Gabriel Ritter von Max 

Gabriel Ritter von Max 

Biography of Gabriel Ritter von Max  ( 1840-1915 )

Gabriel Ritter von Max was the son of a talented sculptor, Joseph Max, who encouraged him on his artistic path and taught him the basics of art history and painting.
At the age of 15, he entered the Prague Academy, where he remained a pupil of Eduard von Engerth for three years. It was on the latter's recommendation that he was admitted to the Vienna Academy, then 5 years later, in 1863, to the Munich Academy of Fine Arts, where he was a pupil of Carl von Piloty, a leading figure of the Munich school, characterized by its Italianate chiaroscuro.

His real debut came in 1865 with Martyre de Sainte Ludmille. His Face of Christ, popularized by numerous engravings, seems to open one's eyes when stared at for a moment. He also illustrated editions of Faust, uhlans' poetry and Wieland's Oberon.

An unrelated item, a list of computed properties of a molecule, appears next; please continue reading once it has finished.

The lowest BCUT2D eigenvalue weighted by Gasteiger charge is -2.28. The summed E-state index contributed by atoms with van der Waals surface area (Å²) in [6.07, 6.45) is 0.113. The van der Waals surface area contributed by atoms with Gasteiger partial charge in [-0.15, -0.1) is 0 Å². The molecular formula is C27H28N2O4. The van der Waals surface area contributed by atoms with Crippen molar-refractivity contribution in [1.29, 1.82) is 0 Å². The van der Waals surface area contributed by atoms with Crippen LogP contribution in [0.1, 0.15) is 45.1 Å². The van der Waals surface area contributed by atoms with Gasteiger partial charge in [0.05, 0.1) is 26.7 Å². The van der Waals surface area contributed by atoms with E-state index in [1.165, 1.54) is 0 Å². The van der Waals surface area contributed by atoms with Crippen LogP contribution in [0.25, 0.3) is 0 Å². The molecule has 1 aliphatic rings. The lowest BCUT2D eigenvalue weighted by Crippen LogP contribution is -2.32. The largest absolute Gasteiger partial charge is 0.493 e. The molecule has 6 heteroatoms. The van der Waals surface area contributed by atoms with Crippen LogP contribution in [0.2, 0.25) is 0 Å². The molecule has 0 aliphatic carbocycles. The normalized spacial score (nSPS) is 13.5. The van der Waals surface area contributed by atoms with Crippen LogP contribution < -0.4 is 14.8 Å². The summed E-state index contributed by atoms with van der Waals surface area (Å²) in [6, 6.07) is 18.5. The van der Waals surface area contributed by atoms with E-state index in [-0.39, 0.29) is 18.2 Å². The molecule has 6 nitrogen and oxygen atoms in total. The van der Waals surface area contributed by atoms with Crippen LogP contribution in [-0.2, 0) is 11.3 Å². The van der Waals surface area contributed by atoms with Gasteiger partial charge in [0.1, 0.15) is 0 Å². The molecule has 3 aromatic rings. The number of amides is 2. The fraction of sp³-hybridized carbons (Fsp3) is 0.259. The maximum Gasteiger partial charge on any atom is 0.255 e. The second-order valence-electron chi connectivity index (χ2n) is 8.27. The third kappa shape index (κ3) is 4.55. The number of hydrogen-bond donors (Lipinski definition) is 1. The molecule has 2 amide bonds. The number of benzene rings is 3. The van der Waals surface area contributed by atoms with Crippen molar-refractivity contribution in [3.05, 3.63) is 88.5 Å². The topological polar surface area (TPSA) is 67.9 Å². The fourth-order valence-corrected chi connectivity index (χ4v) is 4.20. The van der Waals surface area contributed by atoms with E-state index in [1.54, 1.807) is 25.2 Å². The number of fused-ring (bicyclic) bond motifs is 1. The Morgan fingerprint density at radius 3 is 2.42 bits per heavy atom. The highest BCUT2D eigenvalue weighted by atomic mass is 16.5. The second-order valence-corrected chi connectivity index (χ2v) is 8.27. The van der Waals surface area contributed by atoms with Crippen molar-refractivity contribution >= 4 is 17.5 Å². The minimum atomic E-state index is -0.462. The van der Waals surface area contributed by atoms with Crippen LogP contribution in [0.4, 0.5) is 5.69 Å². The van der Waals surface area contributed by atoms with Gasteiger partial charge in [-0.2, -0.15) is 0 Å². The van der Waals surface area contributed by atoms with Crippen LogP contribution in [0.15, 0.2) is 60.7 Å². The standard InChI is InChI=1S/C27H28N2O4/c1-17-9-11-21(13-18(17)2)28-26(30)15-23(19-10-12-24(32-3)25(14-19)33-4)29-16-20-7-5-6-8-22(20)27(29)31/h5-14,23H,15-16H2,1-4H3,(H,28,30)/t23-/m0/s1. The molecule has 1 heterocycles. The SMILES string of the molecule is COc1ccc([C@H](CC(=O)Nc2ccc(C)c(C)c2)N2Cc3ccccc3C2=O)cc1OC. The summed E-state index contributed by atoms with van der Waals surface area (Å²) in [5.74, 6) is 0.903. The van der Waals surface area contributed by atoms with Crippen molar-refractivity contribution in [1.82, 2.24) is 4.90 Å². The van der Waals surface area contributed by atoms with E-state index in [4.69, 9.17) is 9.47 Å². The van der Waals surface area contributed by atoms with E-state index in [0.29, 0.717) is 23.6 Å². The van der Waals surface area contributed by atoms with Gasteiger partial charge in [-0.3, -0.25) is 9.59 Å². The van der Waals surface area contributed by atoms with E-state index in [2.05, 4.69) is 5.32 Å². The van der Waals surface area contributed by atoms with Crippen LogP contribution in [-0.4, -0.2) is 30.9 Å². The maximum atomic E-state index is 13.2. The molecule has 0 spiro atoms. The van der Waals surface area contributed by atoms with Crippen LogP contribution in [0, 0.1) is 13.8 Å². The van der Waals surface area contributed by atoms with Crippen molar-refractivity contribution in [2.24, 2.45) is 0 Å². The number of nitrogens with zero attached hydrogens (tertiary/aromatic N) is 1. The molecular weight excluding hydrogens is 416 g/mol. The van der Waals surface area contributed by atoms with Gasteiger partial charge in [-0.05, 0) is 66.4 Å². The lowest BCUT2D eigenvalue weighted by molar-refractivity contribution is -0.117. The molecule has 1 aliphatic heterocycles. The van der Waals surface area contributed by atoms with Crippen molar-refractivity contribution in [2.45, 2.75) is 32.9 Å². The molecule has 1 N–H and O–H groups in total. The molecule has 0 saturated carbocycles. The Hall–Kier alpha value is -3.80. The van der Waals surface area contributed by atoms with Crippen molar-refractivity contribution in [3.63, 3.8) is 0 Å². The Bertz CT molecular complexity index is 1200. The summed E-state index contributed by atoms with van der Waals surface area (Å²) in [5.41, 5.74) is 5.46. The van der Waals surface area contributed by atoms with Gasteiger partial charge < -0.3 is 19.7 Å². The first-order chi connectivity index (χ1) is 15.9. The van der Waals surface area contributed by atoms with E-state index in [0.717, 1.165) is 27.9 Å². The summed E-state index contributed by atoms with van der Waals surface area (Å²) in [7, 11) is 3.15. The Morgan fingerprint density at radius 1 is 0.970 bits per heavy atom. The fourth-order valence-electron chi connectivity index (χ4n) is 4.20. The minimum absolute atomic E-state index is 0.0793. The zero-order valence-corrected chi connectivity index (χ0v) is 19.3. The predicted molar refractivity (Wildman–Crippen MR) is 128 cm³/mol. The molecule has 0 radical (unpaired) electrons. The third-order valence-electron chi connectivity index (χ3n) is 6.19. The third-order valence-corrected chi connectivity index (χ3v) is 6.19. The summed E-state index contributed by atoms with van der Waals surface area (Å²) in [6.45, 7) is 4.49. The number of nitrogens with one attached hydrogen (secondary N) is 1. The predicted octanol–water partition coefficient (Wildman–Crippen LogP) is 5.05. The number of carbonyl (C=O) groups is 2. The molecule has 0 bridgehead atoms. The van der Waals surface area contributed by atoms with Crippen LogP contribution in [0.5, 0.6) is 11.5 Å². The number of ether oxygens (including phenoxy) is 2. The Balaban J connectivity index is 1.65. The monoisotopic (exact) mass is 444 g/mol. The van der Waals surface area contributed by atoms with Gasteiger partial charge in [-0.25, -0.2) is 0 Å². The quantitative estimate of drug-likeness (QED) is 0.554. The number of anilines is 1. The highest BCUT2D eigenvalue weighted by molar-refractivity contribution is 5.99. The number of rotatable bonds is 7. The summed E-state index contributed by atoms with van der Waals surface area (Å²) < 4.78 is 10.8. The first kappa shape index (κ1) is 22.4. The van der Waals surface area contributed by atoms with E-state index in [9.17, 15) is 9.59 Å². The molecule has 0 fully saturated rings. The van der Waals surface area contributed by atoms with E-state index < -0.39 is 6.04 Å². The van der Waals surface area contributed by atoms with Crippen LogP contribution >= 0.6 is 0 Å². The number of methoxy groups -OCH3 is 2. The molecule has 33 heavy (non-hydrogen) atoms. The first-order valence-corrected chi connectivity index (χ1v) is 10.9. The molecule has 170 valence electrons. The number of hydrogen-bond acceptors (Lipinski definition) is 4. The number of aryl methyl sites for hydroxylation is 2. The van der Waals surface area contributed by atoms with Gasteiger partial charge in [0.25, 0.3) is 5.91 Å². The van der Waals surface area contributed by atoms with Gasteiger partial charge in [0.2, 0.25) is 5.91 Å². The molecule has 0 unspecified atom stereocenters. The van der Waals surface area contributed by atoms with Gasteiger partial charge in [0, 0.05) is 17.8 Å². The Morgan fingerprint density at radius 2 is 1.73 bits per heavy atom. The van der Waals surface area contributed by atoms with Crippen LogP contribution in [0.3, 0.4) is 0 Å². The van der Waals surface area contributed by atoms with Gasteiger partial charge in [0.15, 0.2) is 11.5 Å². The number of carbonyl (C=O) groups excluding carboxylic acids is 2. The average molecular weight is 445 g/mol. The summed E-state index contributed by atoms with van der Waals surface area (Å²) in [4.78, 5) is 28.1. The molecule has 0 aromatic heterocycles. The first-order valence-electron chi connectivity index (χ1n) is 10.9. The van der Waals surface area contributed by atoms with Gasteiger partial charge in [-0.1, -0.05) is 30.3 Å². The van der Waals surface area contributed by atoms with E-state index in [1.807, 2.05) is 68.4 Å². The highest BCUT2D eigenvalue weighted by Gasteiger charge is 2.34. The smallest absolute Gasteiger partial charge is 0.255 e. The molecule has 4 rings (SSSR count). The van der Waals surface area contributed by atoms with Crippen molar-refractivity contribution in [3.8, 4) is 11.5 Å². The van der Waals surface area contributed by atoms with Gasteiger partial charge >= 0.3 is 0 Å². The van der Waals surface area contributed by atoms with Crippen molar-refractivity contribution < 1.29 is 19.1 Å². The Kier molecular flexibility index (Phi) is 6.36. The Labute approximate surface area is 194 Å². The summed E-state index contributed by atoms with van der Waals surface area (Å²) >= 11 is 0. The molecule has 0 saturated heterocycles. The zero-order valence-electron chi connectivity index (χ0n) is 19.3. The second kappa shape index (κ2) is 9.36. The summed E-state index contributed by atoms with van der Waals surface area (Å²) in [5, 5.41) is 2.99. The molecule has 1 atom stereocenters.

From religious mysticism, Gabriel von Max poured into the reproduction of scenes of hypnotism and spiritualism. He was also a convinced Darwinist and kept a small herd of monkeys, which he bred and regularly used as models. He himself became a professor at the Munich Academy.

An independent and tormented spirit, he was a painter of delicate drawing and subdued coloring.

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